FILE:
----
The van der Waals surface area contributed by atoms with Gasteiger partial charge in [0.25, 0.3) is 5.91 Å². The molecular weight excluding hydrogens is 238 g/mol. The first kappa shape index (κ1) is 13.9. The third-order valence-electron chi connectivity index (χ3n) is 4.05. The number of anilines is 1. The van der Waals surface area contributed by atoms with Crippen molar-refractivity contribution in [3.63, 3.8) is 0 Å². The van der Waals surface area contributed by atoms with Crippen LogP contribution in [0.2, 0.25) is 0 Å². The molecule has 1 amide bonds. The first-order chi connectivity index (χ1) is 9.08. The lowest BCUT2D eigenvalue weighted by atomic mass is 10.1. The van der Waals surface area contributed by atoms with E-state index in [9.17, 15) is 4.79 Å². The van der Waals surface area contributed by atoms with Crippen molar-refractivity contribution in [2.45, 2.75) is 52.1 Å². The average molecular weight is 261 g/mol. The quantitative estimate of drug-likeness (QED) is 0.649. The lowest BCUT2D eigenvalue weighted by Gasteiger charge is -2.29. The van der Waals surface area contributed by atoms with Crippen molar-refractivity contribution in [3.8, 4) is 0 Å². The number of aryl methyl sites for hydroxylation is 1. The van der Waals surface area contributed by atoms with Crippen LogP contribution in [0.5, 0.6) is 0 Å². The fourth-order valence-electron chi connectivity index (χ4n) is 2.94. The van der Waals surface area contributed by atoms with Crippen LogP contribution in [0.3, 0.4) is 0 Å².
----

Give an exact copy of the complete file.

The van der Waals surface area contributed by atoms with Gasteiger partial charge in [0.25, 0.3) is 5.91 Å². The molecular weight excluding hydrogens is 238 g/mol. The first kappa shape index (κ1) is 13.9. The third-order valence-electron chi connectivity index (χ3n) is 4.05. The number of anilines is 1. The van der Waals surface area contributed by atoms with Crippen molar-refractivity contribution in [3.63, 3.8) is 0 Å². The van der Waals surface area contributed by atoms with Crippen LogP contribution in [0.2, 0.25) is 0 Å². The molecule has 1 amide bonds. The first-order chi connectivity index (χ1) is 9.08. The lowest BCUT2D eigenvalue weighted by atomic mass is 10.1. The van der Waals surface area contributed by atoms with E-state index in [9.17, 15) is 4.79 Å². The van der Waals surface area contributed by atoms with Crippen molar-refractivity contribution in [2.45, 2.75) is 52.1 Å². The average molecular weight is 261 g/mol. The quantitative estimate of drug-likeness (QED) is 0.649. The lowest BCUT2D eigenvalue weighted by Gasteiger charge is -2.29. The van der Waals surface area contributed by atoms with Crippen molar-refractivity contribution in [3.8, 4) is 0 Å². The number of aryl methyl sites for hydroxylation is 1. The van der Waals surface area contributed by atoms with Crippen LogP contribution in [0.5, 0.6) is 0 Å². The fourth-order valence-electron chi connectivity index (χ4n) is 2.94. The van der Waals surface area contributed by atoms with Crippen LogP contribution in [0.3, 0.4) is 0 Å².